My weekly blog gives me an opportunity to share my thoughts and opinions and often a response or reaction to what I put out there inspires a next train of thought. And this is exactly what I hope it to be about, starting a conversation, even if it means there are many who disagree with my opinion.
In a previous blog, I suggested that the wine industry find “Creativity in the Cracks”. In one response, Stanley Edwards remarked on the lack of creativity in the retail wine offering and then continued with ideas to help with just that.
Retail is a very important avenue for wine sales. In a Covid world, hospitality and on-trade continue to struggle and while online wine sales are booming, retail has continued to be a steady and reliable part of the wine business. But other than promotional deals, brand-led competitions and giveaways, how is retail enticing the wine buyer? With the complications about alcohol and in-store tastings, most retail wine marketing efforts come in the form of display – bin-ends, neck tags and a new term I hear my brand managers use, “collarettes” – a fancy collar with plenty of space to share information. All these are an attempt at communicating with the consumer: get the shopper’s attention, tell them something about you, entice them to try your product. And you hope they like to read labels and tags, have time to do so while buying their groceries and don’t have toddlers with them…
I get excited when I walk down a wine aisle. Obviously, it is my trade and my passion and I enjoy finding new products and packaging, trying to see the latest in branding and pricing. But of course, I am not the wine retailer’s average target market. Consumers who love wine and are knowledgeable, might also walk down the aisle and be inspired by the wines on the shelves. Perhaps a new Cabernet Sauvignon on the shelf inspires you to cook a delicious beef bourguignonne. Perhaps a pretty pink makes you text a friend to come over for sundowners. Perhaps a bottle of Champagne reminds you that it is your anniversary! But there is no denying that a wine shelve can be quite an intimidating feature and even those who know a bit about wine, might not know where to start. Wine is a lifestyle product with emotive associations and while these are easier to introduce and share as part of a cellar door experience – especially in South Africa’s exceptional wine tourism environment, doing the same in retail is much of a challenge. How do you bring the experience to retail?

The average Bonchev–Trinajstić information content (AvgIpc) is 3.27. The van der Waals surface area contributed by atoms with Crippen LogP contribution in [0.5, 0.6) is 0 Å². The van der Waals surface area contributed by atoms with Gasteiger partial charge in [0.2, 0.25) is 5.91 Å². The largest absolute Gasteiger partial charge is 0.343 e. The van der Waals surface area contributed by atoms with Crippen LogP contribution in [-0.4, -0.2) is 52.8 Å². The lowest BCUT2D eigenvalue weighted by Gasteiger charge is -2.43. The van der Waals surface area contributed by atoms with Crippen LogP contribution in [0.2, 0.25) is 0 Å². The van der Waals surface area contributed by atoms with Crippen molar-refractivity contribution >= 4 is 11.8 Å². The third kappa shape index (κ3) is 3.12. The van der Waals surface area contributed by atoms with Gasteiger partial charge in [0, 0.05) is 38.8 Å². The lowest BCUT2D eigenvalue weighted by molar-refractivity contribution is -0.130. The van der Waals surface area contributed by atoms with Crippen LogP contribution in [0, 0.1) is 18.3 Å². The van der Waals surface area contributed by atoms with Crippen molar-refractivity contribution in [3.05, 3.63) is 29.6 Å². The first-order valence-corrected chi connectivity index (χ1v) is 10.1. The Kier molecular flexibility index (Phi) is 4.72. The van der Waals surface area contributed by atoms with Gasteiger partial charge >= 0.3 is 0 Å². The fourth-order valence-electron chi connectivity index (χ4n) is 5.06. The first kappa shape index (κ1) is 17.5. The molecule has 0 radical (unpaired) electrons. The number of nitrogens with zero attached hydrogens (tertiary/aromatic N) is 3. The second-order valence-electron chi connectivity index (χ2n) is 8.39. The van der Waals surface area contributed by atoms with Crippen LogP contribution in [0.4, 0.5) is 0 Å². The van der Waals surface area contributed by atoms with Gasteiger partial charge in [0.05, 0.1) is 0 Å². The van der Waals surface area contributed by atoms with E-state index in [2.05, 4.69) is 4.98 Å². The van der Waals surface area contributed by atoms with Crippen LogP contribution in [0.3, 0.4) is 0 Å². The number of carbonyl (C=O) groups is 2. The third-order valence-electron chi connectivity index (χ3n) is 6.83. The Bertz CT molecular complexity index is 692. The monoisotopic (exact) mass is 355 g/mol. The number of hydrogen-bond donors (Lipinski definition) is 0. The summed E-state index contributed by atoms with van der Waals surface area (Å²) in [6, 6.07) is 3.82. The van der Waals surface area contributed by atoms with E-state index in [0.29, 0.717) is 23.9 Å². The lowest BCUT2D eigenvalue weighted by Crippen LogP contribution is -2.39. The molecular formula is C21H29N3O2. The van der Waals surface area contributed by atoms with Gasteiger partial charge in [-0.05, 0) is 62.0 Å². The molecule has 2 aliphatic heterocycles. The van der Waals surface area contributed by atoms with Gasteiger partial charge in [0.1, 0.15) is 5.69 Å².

In his article focusing on wine retail, Stanley Edwards refers to “Retailtanment”. “Retailtainment is buzz word that’s been around for a while. In his book, author George Ritzer describes retailtainment as the “use of ambience, emotion, sound and activity to get customers interested in the merchandise and in a mood to buy.”” He continues: “We don’t want to walk around your warehouse of neatly packaged products. We want a playground, we want to learn and have fun. We want social spaces, food halls, markets, brand playgrounds. The new retail space needs to morph from a warehouse to more of an interactive social venue.” (Read more)
During lockdown, it was wonderful to find someone you know in the shop. Supermarkets became somewhat of a social outing. For some, buying groceries is more than ticking off a list with the likes of cereal and broccoli. I love exploring new products and while I might be keen to read a poster or follow a NEW arrow, I like talking to the shop’s people. It is of course easier in smaller shops, but like the restaurant scenario where a good waiter can save a poor food experience, good service in the supermarket aisle is a thing of beauty. “Pesto at the end of the row, sir – and remember, today, it is buy one, get one free!” Now, that is what I am talking about.